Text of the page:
Effects EHNA (5 × 10−4 M) on cell volume and volume responses to D-M. Left panel (Basal response): % reduction in volume under basal conditions after addition of DMSO or EHNA dissolved in DMSO, during the 30 min incubation period. Right panel (D-M induced response): % reduction in volume after subsequent addition of 120 mOsM D-M dissolved in DMSO. In these experiments a control volume measurement was made before incubating the cells with vehicle or agents; the cells used in each replicate were from the same preparation. *Significantly different from D-M. Basal response, n = 4; DMSO-induced response.
© Copyright Policy - open-access
Related In: Results  -  Collection

License
Show All Figures
getmorefigures.php?uid=PMC3795350&req=5

Figure 12: Effects EHNA (5 × 10−4 M) on cell volume and volume responses to D-M. Left panel (Basal response): % reduction in volume under basal conditions after addition of DMSO or EHNA dissolved in DMSO, during the 30 min incubation period. Right panel (D-M induced response): % reduction in volume after subsequent addition of 120 mOsM D-M dissolved in DMSO. In these experiments a control volume measurement was made before incubating the cells with vehicle or agents; the cells used in each replicate were from the same preparation. *Significantly different from D-M. Basal response, n = 4; DMSO-induced response.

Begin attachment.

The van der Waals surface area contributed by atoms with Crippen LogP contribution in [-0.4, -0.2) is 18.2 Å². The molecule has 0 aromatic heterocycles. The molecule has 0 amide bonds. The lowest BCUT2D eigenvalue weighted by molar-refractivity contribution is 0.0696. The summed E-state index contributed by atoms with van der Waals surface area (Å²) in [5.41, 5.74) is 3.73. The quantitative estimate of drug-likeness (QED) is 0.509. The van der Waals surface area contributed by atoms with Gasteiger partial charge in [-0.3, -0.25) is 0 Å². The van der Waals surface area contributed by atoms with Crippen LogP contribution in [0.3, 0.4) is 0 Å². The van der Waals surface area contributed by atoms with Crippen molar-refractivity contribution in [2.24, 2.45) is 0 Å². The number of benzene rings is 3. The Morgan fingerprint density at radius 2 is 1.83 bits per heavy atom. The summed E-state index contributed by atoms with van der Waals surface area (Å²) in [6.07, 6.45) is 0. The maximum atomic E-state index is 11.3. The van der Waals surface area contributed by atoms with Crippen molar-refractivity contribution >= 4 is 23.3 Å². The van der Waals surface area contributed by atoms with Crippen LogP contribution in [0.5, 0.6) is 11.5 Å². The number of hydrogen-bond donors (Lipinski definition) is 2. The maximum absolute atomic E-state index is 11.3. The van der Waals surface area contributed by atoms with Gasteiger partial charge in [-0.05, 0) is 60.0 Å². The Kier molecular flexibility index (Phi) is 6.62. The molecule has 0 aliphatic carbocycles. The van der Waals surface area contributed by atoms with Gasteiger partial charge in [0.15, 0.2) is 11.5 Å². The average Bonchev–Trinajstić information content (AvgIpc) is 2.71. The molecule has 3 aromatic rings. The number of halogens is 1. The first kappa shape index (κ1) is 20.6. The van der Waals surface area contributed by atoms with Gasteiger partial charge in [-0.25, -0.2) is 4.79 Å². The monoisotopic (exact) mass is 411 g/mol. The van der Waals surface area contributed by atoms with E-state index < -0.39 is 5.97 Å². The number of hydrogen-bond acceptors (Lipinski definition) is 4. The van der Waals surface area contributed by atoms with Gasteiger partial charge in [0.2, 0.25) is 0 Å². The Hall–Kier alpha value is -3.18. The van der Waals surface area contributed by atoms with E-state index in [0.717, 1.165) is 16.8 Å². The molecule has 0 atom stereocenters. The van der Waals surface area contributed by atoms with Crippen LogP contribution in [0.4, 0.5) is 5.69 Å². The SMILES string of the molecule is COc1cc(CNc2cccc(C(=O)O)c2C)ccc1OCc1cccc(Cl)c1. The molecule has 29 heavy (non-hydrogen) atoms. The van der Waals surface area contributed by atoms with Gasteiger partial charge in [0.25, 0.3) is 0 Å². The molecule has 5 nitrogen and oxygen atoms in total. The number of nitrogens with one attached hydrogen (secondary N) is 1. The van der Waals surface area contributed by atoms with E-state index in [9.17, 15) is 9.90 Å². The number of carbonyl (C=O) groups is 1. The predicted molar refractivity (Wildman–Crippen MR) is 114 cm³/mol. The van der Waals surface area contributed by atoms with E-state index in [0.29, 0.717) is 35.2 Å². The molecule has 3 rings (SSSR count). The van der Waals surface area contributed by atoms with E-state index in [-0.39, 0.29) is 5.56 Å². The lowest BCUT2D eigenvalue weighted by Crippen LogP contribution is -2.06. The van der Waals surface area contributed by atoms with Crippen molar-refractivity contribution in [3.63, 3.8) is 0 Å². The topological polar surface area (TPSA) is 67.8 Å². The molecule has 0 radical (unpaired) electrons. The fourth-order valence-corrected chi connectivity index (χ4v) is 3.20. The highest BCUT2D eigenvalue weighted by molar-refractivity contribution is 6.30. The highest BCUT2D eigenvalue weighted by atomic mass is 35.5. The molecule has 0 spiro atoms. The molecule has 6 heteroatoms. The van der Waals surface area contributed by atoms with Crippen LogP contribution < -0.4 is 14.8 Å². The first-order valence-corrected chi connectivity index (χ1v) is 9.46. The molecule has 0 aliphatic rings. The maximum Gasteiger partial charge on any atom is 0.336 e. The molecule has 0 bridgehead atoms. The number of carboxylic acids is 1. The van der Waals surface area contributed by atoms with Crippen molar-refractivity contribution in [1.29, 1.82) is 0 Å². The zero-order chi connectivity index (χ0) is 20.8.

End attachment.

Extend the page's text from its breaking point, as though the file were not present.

Mentions: In preliminary experiments, DMSO, the solvent for most of these agents, reduced cell volume even at the lowest concentration (0.1%) needed to dissolve the inhibitors. Therefore, a DMSO control was included in every experiment. EHNA dissolved in DMSO produced less cell shrinkage than DMSO itself (Figure 12); the other agents had no effect compared to control (DMSO or vehicle control; not shown). After incubation with DMSO or agent dissolved in DMSO, 120 mOsM D-M in DMSO vehicle-containing MKH solution was added and cell volume was measured. EHNA inhibited responses to D-M (Figure 12). In these experiments colchicine, cytochalasins B (n = 6) and D (n = 6), nocodazole (n = 4) and latrunculin B (n = 4) had no effect (not shown). These findings agree with the lack of effect of these inhibitors on cell volume responses to hyperosmolar challenge in other cells (Foskett and Spring, 1985; Hallows et al., 1991, 1996).

Bottom Line: Little is known of ASL hyperosmolarity effects on epithelial function.In previous studies amiloride and 4,4'-diisothiocyano-2,2'-stilbenedisulfonic acid (DIDS) inhibited relaxation of IPT to hyperosmolar challenge, but had little effect on shrinkage of dispersed cells.Except for gadolinium and erythro-9-(2-hydroxy-3-nonyl)adenine (EHNA), actin and microtubule inhibitors and membrane permeabilizing agents did not affect on ion transport by adherent epithelium or shrinkage responses of dispersed cells.